But Rudolph won’t let it go and he charges at Garrett. If he doesn’t do that, Garrett never strikes him. Rudolph was both the match and the gasoline to the fire that became No. 95. It does not excuse what Garrett did, not one bit. But how is Rudolph skating away without punishment?

Just because Garrett finished the fight in horrifying fashion should not excuse Rudolph from being at least equally culpable in starting it. Isn’t that the lesson we teach our kids, to be responsible for their actions? Rudolph gets nothing for being implicitly complicit in inciting the incident. 

There is still time for the NFL to do the right thing here. Suspend Rudolph for the rematch between these two teams in Week 13. It’s justifiable and it should help the officiating crew handle what is sure to be an impossible game to manage. 

$.03--The primary early afternoon game I wanted to watch on Sunday was Baltimore against Houston. I was stoked to watch Deshaun Watson vs. Lamar Jackson and the two most viable AFC contenders to keep the Patriots from making yet another Super Bowl. I devoted one full eye of attention to that screen. 

I quickly closed that eye to avoid the horror that was the beatdown the Ravens put on the Texans. The Ravens absolutely annihilated the visitors from Houston, 41-7.  

The hotly anticipated duel between the two dynamic young QBs never materialized. Watson played his worst game of the season, looking erratic and ineffective. His mistake-prone offensive line did him no favors, nor did any receiver not named DeAndre Hopkins. Baltimore’s defense took away everything the Texans wanted to do. It was almost as if they were hitting the right button on the Super Tecmo Bowl play screen to counter the offensive calls. Matt Judon, Tyus Bowser and Jaylon Ferguson thrived up front. 

Then there’s Jackson. MVP leading candidate Lamar Jackson, thank you very much. He just missed a third perfect QB Rating on the season, finishing at 139.2 on 17-of-24 passing, 222 yards, four TDs and no turnovers. He also ran for 86 yards on just nine rushes, breaking tackles and Texans defender’s ankles along the way. The Ravens did not have a single 3-and-out possession all afternoon.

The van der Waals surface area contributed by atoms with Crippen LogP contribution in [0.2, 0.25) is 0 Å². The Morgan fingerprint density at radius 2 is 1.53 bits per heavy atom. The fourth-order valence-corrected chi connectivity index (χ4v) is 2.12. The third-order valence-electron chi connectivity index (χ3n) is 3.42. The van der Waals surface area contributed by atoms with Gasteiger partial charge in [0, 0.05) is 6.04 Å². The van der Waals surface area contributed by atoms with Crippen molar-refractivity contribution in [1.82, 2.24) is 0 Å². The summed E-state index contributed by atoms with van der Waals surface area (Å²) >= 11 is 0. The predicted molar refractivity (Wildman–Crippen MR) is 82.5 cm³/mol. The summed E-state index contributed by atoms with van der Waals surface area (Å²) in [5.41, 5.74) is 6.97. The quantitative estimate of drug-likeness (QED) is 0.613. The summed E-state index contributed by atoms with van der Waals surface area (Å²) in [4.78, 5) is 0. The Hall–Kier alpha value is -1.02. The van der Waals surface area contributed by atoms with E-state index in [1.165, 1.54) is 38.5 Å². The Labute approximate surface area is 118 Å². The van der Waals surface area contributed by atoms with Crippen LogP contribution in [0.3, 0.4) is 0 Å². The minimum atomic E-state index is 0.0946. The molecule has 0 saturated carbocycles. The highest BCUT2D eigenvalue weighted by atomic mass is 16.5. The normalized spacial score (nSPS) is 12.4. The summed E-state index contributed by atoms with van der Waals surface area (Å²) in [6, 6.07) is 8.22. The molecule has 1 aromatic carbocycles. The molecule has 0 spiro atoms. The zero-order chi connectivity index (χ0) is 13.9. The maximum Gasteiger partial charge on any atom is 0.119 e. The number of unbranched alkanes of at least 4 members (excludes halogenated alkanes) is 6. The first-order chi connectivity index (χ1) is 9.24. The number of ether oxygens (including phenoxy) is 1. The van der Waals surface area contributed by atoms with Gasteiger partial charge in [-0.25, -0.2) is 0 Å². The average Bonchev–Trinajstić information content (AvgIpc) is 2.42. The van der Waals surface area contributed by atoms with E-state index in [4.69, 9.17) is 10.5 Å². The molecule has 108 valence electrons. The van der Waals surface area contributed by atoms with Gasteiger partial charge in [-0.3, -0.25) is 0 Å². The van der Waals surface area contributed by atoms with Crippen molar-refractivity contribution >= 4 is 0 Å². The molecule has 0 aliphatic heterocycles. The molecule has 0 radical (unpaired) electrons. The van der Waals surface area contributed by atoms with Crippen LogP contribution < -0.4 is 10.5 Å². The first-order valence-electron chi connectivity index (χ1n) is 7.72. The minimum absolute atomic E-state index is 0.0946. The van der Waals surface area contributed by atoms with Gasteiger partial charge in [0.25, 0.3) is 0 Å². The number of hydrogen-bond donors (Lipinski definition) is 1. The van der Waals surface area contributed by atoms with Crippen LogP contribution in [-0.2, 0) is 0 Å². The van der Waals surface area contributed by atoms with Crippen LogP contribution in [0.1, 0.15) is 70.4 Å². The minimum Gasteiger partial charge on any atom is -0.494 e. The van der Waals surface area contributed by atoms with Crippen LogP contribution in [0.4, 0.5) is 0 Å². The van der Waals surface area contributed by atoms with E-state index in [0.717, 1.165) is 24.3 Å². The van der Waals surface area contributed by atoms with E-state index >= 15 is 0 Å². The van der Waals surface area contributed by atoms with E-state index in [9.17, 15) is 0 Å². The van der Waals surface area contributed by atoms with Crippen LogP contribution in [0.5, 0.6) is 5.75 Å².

The top of the AFC has become a two-team race. And right now no team in either conference is playing better than the Ravens. The Texans are generally a good team and should be expected to win a playoff game, but they were not even close to Baltimore in Week 11.  

$.04--There was still something noteworthy, or rather cent-worthy, from the Texans loss: the complete repudiation of the new pass interference challenge system.

If you didn’t see it yet, you might want to munch on a blood pressure med or two...especially if you’re a Texans fan. Here’s the play in question, with DeAndre Hopkins breaking into the front right corner of the Ravens end zone and Marlon Humphrey trying to stop him from catching the ball. 

ESPN’s John Buccigross nicely encapsulated it in this tweet:

Or as Dan Fouts said on the CBS broadcast, Humphrey was clearly guilty of three different instances of obvious pass interference. But not a single yellow flag was thrown. Texans coach Bill O’Brien subsequently threw his red one to challenge the play. O’Brien was perfectly in the right to challenge the non-call even with the poor record of having pass interference decisions overturned. This one was obvious. 

Except it wasn’t. Upon further review, the officiating crew determined they didn’t want the Baltimore fans to riot against them and swallowed common sense and the laws of football. 

If that call can’t get overturned on review, having a review available for coaches is akin to men having nipples. It serves no purpose other than to give the advertisers an extra block of commercials in the middle of a game, or to further enrage fans who still aren’t quite sure what a catch is and now surely have no idea what pass interference is either. Make the game less abstruse and stop making stupid rules that you don’t even follow anyway, Mr. Goodell...

$.05--The Colin Kaepernick saga has once again been dragged into the collective conscious. Saturday’s debacle should be the end, as far as the NFL is concerned.